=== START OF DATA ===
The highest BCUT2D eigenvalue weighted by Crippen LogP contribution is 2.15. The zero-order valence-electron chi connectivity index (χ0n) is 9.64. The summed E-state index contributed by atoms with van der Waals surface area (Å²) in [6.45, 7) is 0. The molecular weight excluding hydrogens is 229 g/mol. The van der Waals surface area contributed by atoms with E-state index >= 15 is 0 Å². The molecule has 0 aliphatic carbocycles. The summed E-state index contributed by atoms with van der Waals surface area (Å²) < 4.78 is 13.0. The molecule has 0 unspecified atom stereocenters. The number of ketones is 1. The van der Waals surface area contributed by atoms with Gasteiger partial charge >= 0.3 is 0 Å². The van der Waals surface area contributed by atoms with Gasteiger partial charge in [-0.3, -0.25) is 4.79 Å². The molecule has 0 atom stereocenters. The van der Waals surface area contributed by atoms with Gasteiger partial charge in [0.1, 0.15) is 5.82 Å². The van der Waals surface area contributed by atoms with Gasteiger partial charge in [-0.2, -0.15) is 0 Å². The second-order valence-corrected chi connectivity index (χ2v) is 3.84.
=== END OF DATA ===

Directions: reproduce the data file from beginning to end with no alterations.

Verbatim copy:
The highest BCUT2D eigenvalue weighted by Crippen LogP contribution is 2.15. The zero-order valence-electron chi connectivity index (χ0n) is 9.64. The summed E-state index contributed by atoms with van der Waals surface area (Å²) in [6.45, 7) is 0. The molecular weight excluding hydrogens is 229 g/mol. The van der Waals surface area contributed by atoms with E-state index >= 15 is 0 Å². The molecule has 0 aliphatic carbocycles. The summed E-state index contributed by atoms with van der Waals surface area (Å²) < 4.78 is 13.0. The molecule has 0 unspecified atom stereocenters. The number of ketones is 1. The van der Waals surface area contributed by atoms with Gasteiger partial charge >= 0.3 is 0 Å². The van der Waals surface area contributed by atoms with Gasteiger partial charge in [-0.3, -0.25) is 4.79 Å². The molecule has 0 atom stereocenters. The van der Waals surface area contributed by atoms with Gasteiger partial charge in [0.1, 0.15) is 5.82 Å². The van der Waals surface area contributed by atoms with Gasteiger partial charge in [-0.2, -0.15) is 0 Å². The second-order valence-corrected chi connectivity index (χ2v) is 3.84.